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Many Adventists agree that these statements
are the most shocking ever penned by Ellen White:
But if there was one sin
above another which called for the destruction of the
race by the flood, it was the
crime of amalgamation of
man and beast which
image of God, and caused
confusion everywhere. Spiritual Gifts, Vol. 3,
Every species of animal which God
had created were preserved in the ark. The confused
species which God did not create, which were the result
of amalgamation, were destroyed by the flood.
flood there has been amalgamation of man and beast, as
may be seen in the almost endless varieties of species of
animals, and in certain races of
men. Spiritual Gifts,
Vol. 3, p. 75
A Summary of Mrs.
White's main points about Amalgamation
- It was "a sin" serious enough to
require "the destruction" of the human
- It was a vile, "base
- This vile sin "defaced the image
- It occurred both before and
after "the flood."
- Its effects can be seen "in
certain races of men."
she talking about?
There is no doubt that Ellen White
understood her own statements to be describing the sexual
union between man and beast. This was a myth that apparently
circulated among the uneducated in the 19th century. The
myth has no scientific basis. Science has long ago proven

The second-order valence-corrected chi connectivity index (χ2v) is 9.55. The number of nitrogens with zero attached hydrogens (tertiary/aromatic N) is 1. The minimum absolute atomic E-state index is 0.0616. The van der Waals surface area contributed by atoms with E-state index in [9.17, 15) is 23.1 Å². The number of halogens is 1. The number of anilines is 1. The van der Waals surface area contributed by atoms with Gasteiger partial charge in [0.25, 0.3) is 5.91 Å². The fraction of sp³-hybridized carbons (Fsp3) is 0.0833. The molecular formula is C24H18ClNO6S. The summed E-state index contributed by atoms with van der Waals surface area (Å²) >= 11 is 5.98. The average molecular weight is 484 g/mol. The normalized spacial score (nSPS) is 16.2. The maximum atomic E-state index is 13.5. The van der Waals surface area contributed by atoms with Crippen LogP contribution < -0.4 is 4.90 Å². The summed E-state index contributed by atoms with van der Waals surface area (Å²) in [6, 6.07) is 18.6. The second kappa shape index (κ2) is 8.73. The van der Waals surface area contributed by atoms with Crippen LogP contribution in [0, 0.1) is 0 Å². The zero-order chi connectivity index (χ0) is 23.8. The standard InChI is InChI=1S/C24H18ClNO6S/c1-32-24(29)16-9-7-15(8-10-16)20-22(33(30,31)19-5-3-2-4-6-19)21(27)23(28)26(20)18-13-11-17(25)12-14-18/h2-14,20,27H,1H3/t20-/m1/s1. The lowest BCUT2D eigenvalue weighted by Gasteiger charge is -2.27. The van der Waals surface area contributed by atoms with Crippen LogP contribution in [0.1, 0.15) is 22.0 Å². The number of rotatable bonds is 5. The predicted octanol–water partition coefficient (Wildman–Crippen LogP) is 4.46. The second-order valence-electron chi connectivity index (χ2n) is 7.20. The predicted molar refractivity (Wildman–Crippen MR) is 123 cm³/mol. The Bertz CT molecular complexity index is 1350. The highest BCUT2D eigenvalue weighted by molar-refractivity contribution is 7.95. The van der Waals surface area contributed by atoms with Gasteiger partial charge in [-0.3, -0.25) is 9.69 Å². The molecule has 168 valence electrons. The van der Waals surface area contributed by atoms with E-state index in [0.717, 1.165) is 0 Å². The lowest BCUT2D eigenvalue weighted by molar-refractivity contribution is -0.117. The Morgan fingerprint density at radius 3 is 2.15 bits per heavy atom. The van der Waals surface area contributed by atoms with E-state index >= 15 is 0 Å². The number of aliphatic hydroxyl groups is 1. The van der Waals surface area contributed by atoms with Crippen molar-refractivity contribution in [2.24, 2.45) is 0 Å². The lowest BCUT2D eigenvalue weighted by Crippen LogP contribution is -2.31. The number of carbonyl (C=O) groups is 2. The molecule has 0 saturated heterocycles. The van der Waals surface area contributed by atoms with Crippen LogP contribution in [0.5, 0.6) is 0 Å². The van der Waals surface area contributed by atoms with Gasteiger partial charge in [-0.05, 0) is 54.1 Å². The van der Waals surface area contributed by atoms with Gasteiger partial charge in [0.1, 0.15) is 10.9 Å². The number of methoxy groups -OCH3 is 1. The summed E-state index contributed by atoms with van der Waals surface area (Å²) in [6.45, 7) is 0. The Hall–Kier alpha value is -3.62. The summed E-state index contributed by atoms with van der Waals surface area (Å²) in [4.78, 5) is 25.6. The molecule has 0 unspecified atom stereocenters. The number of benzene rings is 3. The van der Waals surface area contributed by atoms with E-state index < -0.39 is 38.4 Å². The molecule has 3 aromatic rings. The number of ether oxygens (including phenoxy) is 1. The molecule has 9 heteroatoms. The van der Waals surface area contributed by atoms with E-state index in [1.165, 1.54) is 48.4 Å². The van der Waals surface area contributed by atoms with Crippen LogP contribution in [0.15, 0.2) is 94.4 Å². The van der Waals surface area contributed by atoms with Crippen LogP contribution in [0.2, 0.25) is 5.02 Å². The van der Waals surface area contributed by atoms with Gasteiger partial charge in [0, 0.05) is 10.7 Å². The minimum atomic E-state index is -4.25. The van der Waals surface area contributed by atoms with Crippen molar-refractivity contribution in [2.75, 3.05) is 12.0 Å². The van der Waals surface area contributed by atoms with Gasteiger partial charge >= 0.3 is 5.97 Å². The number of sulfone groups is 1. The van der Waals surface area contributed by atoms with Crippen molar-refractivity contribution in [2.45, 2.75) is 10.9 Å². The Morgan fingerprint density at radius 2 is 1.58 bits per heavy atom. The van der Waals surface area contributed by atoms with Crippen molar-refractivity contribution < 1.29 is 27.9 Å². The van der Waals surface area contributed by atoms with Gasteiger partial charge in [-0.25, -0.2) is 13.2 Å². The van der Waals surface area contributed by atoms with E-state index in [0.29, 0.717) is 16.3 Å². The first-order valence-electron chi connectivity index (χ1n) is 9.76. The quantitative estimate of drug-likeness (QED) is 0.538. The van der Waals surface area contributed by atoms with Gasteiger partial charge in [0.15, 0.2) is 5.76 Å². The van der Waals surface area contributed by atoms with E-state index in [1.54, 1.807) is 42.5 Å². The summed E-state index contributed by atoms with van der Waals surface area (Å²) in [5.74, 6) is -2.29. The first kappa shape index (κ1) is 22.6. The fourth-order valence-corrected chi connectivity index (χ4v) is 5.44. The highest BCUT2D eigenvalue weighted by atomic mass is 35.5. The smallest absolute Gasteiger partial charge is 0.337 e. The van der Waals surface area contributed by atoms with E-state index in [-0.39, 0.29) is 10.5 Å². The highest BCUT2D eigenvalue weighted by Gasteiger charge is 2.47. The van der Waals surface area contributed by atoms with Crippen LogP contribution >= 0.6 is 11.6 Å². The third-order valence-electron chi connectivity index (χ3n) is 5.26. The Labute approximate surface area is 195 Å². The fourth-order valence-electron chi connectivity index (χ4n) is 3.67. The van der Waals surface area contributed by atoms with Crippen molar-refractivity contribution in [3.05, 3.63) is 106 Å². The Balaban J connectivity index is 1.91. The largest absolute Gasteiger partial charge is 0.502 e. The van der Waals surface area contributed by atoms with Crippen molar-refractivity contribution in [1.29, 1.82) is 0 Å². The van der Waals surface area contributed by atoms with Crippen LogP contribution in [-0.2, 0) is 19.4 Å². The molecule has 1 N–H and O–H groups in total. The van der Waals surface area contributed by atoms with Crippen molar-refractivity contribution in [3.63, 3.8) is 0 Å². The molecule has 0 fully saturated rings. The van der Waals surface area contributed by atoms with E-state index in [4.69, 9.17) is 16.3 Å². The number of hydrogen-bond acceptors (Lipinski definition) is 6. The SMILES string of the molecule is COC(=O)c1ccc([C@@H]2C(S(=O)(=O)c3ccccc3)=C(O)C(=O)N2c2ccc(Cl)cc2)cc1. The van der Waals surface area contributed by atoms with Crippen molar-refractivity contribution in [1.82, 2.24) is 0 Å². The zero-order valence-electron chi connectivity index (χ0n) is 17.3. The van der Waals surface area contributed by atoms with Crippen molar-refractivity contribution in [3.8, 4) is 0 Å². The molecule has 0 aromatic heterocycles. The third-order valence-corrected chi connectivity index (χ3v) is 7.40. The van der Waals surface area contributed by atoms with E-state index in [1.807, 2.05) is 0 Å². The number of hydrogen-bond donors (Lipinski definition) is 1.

that it is impossible for humans and animals to produce
This leads to the question: If she did
not receive the amalgamation statement from God, where did
she get it? One likely source is the book of Jasher. Many of
Mrs. White's statements about the pre-flood era appear
astonishingly similar to statements in the book
of Jasher, a fictional account of
earth's early history published in 1840. In that book we
find that the pre-flood humans...
...taught the mixture of
animals of one species with the other...(Jasher
is a product of amalgamation?
Mrs. White said the results of
amalgamation could be seen "in certain races of men." We
have been waiting 140 years for Adventist officials to tell
us which human race is the result of amalgamation of man and
Stinging criticism of Ellen White in the
1860's forced church leaders to attempt to defend their
prophet. In 1868, four years after the amalgamation
statements first appeared in print, Adventist leader
Uriah Smith (who at that time still professed belief
in Ellen White as a prophet) published his defense of Ellen
White. In that book he conjectured that the union of man
with beast had created races such as the
Bushmen of Africa". (See The
Visions of Mrs. E.G. White, p. 103. By the way, you will
not find this book in any SDA bookstores today!) Smith's
views reflect the popular notion of the day that crosses
between men and animals created a nebulous zone of half-man,
half-beasts, including such creatures as gorillas,
chimpanzees, wild bushmen of Africa, and
James White "carefully" reviewed
Smith's book prior to its publication, and then recommended
it in glowing terms to the readers of the church's official
magazine, the Review and Herald:
The Association has just
published a pamphlet entitled, "The Visions of Mrs. E.G.
White, A Manifestation of Spiritual Gifts According to
the Scriptures." It is written by the editor of the
Review. While carefully reading the manuscript, I
felt grateful to God that our people could have this able
defense of those views they so much love and prize, which
others despise and oppose. (Review, Aug. 15,
Smith did not publish this book without